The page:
As we approached Los Angeles we couldn't resist pulling over at one of the many beaches along Hwy 1 and dipping our toes into the surf along with the seagulls and pelicans.

California Dreaming: Paso Robles to Santa Barbara

When we started researching our trip, I was intrigued by the town of Solvang, which was settled by Danish immigrants who travelled west trying to escape the midwestern winters.  I didn't quite know what to expect but as we pulled into town it felt like a part of Denmark had been plunked down in central California.  

We walked around town, stopping in at some of the shops and a great used books store, The Book Loft, with a museum dedicated to Hans Christian Andersen on the second floor.  There is a nice history of his life and work and some beautiful cutouts that he created.  

A good tip we use often is to stop into used book stores and let the kids pick out some new (to them) books to read in the car.  We usually can get several book for less than $20 and at least a couple of hours of quiet during the car ride.  That was the case here but we also picked up some new books of Andersen's fairy tales that Ava really enjoyed.

There are Danish bakeries throughout the town so we just picked one and stopped in.  We all had a little   treat while we checked out the history of the Danish monarchy on the wall outside.

As we headed out of Solvang, we spied Ostrichland, an ostrich farm/zoo and the kids begged us to stop. While Alan waited in the car, I took the kids through it and bought a tray of food and we spent about 15 minutes with the ostriches and emus.  This place is the definition of a tourist trap but sometimes you have to just give in and go with it.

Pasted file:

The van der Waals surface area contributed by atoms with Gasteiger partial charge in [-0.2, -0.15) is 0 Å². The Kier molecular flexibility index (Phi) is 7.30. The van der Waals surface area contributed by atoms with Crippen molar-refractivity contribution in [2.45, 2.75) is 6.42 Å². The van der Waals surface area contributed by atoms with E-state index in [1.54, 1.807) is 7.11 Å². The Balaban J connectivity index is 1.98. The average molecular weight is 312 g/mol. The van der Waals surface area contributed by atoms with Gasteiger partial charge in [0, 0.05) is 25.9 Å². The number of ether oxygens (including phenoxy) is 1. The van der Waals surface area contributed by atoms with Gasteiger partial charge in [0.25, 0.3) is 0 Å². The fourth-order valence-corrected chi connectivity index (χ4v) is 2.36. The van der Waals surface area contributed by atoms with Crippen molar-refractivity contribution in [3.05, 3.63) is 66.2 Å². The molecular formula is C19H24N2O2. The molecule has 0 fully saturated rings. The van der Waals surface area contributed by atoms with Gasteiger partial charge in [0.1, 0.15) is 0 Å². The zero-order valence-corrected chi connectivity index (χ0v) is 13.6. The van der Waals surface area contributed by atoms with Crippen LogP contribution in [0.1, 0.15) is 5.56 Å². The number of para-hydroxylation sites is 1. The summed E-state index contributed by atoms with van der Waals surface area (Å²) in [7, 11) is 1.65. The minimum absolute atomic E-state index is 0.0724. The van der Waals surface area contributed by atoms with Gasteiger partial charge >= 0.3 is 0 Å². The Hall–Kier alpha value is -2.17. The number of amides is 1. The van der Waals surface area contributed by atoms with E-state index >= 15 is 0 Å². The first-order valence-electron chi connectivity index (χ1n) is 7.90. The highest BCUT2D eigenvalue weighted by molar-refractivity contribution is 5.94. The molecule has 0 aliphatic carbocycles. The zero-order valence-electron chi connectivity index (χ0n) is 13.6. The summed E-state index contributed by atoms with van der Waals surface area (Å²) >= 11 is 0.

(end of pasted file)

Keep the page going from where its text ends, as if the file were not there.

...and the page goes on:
This area has lots of wineries and we drove by The Hitching Post restaurant, prominently featured in the film Sideways.  We would have stopped for lunch but unfortunately we passed by too early for that.  

Once in Santa Barbara, we toured the Presidio.  It was built by the Spanish in the late 18th-century and contains the second oldest building in California, El Cuartel, a two-room soldiers quarters.  After the tour, we spotted Handlebar Coffee across the street.  The iced coffee was delicious and we grabbed some of their in-house roasted beans to take home.  

The kids needed to burn off some energy and Alan found the most amazing playground in a local park.  It is called Kid's World, located in Alameda Park and it was one of the best playgrounds we have ever seen.  It has a two-story wooden castle to climb through and explore, cable slider, tire bridge, a large whale to climb on and lots of seating on the periphery for adults to sit and enjoy an iced coffee.

For dinner that night we went to Brophy Bros. located at the head of Santa Barbara Harbour.  Serving all manner of seafood, the restaurant was packed and lively, i.e., perfect for a family.  The fish and chips and fried calamari were big hits at our table.

After dinner we went for ice cream at Rori's.  Made with all organic ingredients, every flavor sounded better than the next, from salted caramel to root beer float to my favorite, peanut butter chocolate candy swirl.